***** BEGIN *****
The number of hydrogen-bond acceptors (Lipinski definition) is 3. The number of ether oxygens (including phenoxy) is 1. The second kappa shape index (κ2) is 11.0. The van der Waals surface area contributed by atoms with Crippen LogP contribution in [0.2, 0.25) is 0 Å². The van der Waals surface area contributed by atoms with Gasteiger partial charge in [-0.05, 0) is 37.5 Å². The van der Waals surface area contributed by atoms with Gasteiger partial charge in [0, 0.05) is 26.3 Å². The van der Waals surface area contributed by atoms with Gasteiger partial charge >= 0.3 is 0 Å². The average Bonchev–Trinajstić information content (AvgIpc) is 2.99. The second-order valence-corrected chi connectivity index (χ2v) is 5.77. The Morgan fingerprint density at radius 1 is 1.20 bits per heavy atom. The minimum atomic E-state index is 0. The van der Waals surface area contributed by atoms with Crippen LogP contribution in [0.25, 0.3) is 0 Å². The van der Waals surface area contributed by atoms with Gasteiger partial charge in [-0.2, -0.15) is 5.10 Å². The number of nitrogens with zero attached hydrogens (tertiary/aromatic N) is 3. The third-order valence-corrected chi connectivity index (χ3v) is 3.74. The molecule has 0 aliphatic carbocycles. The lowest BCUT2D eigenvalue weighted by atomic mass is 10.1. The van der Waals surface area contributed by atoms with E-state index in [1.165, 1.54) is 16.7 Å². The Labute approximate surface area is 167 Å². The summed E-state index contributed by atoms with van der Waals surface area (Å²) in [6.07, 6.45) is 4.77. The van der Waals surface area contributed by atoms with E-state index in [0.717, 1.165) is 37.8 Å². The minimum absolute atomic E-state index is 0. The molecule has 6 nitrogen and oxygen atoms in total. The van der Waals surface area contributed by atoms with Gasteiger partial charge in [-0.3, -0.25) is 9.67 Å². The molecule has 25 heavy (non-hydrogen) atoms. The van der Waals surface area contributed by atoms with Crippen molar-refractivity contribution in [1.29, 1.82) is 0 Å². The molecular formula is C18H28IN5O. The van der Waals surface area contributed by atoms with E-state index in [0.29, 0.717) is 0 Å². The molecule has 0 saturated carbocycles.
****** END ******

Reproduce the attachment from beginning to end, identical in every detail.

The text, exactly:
The number of hydrogen-bond acceptors (Lipinski definition) is 3. The number of ether oxygens (including phenoxy) is 1. The second kappa shape index (κ2) is 11.0. The van der Waals surface area contributed by atoms with Crippen LogP contribution in [0.2, 0.25) is 0 Å². The van der Waals surface area contributed by atoms with Gasteiger partial charge in [-0.05, 0) is 37.5 Å². The van der Waals surface area contributed by atoms with Gasteiger partial charge in [0, 0.05) is 26.3 Å². The van der Waals surface area contributed by atoms with Gasteiger partial charge >= 0.3 is 0 Å². The average Bonchev–Trinajstić information content (AvgIpc) is 2.99. The second-order valence-corrected chi connectivity index (χ2v) is 5.77. The Morgan fingerprint density at radius 1 is 1.20 bits per heavy atom. The minimum atomic E-state index is 0. The van der Waals surface area contributed by atoms with Crippen LogP contribution in [0.25, 0.3) is 0 Å². The van der Waals surface area contributed by atoms with Gasteiger partial charge in [-0.2, -0.15) is 5.10 Å². The number of nitrogens with zero attached hydrogens (tertiary/aromatic N) is 3. The third-order valence-corrected chi connectivity index (χ3v) is 3.74. The molecule has 0 aliphatic carbocycles. The lowest BCUT2D eigenvalue weighted by atomic mass is 10.1. The van der Waals surface area contributed by atoms with E-state index in [1.165, 1.54) is 16.7 Å². The Labute approximate surface area is 167 Å². The summed E-state index contributed by atoms with van der Waals surface area (Å²) in [6.07, 6.45) is 4.77. The van der Waals surface area contributed by atoms with E-state index in [0.717, 1.165) is 37.8 Å². The minimum absolute atomic E-state index is 0. The molecule has 6 nitrogen and oxygen atoms in total. The van der Waals surface area contributed by atoms with Gasteiger partial charge in [-0.3, -0.25) is 9.67 Å². The molecule has 25 heavy (non-hydrogen) atoms. The van der Waals surface area contributed by atoms with Crippen molar-refractivity contribution in [1.29, 1.82) is 0 Å². The molecular formula is C18H28IN5O. The van der Waals surface area contributed by atoms with E-state index in [0.29, 0.717) is 0 Å². The molecule has 0 saturated carbocycles.